Emerging biotechnologies: technology, choice and the public good
Biotechnologies are significant in many aspects of life, from food and energy production to medicine, industry, and economic development.
Much is at stake in the decisions that are made about emerging biotechnologies. Choices about how different biotechnologies are supported and governed have significant consequences for the pursuit of national priorities and meeting global challenges in healthcare, food, energy, the environment and the economy.
There is a prevalent belief in the potential of biotechnologies to offer limitless progress and advances for human welfare, and to overcome the negative impacts that have come about as a result of previous technologies (such as environmental damage and antibiotic resistance). This drives considerable financial and political investment.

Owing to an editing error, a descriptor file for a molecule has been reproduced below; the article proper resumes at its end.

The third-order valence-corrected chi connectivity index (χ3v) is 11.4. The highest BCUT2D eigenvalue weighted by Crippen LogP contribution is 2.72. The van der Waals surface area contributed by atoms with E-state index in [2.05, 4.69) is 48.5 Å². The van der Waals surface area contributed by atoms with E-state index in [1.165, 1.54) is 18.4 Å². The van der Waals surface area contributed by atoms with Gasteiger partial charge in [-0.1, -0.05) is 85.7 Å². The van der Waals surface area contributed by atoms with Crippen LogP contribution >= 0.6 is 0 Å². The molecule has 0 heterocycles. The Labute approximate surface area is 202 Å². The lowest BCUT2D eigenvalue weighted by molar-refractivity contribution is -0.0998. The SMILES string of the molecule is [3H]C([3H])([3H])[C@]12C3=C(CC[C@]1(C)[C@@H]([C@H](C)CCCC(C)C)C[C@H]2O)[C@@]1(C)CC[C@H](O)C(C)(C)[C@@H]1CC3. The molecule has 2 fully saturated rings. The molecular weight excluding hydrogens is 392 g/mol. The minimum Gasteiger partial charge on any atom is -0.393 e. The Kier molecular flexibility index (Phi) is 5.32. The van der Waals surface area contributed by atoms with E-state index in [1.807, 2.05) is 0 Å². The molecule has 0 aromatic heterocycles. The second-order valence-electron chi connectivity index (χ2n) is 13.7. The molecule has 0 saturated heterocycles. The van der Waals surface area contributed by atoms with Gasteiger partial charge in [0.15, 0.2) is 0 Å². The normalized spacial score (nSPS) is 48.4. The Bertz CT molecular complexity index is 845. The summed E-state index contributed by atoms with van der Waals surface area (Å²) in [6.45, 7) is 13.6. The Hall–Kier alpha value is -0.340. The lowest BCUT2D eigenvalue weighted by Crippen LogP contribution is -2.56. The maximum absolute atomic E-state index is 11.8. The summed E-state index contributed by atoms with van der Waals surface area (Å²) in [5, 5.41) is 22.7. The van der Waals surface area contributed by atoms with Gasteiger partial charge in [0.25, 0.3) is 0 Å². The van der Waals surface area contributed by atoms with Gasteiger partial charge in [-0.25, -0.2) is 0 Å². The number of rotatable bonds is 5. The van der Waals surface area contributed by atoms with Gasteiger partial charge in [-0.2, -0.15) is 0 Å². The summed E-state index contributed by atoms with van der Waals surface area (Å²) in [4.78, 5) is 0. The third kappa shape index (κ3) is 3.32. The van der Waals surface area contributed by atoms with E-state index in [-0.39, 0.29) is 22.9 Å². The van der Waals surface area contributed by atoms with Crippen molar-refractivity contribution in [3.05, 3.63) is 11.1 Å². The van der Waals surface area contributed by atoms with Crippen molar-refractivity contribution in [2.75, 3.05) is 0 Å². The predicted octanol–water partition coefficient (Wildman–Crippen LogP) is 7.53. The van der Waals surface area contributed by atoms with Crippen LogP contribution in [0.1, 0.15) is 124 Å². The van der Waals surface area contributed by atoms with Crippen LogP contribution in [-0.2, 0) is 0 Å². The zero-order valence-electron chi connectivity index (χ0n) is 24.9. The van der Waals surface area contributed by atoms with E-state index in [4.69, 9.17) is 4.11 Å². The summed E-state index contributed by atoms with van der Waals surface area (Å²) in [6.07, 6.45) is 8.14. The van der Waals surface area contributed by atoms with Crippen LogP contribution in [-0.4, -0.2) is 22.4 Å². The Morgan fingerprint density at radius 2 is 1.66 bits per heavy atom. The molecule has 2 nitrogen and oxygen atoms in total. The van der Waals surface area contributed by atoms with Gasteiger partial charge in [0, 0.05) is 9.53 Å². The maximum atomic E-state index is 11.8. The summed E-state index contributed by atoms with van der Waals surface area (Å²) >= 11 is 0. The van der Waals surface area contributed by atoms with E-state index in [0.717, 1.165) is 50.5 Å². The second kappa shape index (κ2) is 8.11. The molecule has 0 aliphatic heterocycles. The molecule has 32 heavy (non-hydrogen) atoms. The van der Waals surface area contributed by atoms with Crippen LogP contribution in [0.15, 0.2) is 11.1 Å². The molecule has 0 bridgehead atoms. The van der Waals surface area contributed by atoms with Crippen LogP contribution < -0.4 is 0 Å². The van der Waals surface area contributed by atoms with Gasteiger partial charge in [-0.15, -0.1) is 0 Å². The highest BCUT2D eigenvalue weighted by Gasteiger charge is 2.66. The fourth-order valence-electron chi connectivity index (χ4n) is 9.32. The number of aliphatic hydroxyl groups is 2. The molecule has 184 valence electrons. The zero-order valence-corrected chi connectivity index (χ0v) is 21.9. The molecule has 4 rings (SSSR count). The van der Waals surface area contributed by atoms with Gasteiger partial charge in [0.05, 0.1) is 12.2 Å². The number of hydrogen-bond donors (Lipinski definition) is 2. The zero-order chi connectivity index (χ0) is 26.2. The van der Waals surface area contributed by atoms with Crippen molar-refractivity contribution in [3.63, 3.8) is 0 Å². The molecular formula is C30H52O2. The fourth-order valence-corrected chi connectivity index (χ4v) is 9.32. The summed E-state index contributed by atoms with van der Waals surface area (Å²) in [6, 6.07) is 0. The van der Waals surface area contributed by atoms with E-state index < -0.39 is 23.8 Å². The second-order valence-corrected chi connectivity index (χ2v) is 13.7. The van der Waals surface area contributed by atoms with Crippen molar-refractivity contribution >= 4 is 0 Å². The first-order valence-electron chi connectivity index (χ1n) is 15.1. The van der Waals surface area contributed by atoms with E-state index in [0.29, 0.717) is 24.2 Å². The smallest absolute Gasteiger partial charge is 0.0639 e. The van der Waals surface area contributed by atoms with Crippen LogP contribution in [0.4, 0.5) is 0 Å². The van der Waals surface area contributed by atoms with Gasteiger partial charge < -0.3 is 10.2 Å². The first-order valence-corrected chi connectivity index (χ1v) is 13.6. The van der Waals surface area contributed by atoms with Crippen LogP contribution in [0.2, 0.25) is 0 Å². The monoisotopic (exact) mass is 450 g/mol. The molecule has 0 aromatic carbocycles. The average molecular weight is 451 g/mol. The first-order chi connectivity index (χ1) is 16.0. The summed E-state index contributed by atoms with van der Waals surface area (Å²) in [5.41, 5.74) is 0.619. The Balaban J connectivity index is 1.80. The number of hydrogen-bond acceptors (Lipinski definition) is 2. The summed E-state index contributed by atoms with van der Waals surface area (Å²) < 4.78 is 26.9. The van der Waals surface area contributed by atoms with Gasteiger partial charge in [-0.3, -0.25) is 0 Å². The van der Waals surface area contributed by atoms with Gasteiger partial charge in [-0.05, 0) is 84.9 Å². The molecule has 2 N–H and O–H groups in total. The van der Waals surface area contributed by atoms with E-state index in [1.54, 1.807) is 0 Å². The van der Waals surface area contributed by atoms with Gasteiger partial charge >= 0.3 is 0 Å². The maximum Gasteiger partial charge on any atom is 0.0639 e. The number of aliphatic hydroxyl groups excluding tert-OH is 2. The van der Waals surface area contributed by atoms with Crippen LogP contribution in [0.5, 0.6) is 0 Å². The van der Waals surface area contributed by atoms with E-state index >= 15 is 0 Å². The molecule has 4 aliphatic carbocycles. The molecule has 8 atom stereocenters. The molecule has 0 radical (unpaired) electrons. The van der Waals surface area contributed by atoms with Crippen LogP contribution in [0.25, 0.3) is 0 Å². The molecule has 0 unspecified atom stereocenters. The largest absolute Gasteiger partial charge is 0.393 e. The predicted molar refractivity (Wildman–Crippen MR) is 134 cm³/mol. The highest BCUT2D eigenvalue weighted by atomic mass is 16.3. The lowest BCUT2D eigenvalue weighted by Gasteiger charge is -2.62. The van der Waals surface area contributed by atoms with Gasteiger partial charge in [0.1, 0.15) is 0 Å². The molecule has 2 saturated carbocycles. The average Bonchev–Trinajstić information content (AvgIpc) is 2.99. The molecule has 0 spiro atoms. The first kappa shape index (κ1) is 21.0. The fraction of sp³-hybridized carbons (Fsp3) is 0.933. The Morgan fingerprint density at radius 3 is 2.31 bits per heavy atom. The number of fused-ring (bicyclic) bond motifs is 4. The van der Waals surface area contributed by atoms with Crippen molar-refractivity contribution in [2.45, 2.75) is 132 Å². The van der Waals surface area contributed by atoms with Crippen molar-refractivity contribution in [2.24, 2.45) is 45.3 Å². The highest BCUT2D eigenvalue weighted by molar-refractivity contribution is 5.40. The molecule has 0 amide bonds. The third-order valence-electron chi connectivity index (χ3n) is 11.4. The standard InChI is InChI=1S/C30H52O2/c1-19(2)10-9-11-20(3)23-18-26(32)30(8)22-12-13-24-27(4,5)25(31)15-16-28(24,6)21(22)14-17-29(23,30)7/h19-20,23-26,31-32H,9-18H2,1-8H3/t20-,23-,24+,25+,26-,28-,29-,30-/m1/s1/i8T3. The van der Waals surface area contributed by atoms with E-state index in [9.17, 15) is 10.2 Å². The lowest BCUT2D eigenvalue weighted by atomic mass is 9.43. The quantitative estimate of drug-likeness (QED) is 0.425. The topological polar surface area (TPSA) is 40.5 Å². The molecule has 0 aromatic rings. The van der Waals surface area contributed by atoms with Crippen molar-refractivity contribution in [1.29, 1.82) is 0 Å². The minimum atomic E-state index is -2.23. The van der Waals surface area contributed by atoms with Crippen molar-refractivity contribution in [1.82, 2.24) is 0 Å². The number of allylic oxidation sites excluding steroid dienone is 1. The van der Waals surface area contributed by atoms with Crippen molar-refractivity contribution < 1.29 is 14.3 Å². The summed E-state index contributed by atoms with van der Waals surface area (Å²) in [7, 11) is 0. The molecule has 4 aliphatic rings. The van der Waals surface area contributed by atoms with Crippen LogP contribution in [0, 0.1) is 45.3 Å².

The biotechnology wager refers to the way in which, as a society, we are not only ‘betting’ on biotechnologies against other responses to the challenges we face, such as climate change, food and energy security, but may even be depending on future innovations to offset the costs of previous consumption and maintain current living standards.
When we look back at the origins of technologies in the past we often fail to recognise how unlikely it may have been that circumstances should come together to produce the outcomes we enjoy today. The emergence of biotechnologies is subject to multiple conditions, including funding, regulation, economic conditions, political climate and institutional agendas, the limits of knowledge and the constraints of nature, only some of which are subject to deliberate control.
In this complex environment, commitment to certain biotechnology pathways can result in others being crowded out without effective consideration of all the available options.
Commitments to particular technology pathways should be evaluated not only in terms of their anticipated impacts but also by comparison to possible alternative pathways [Chapter 1].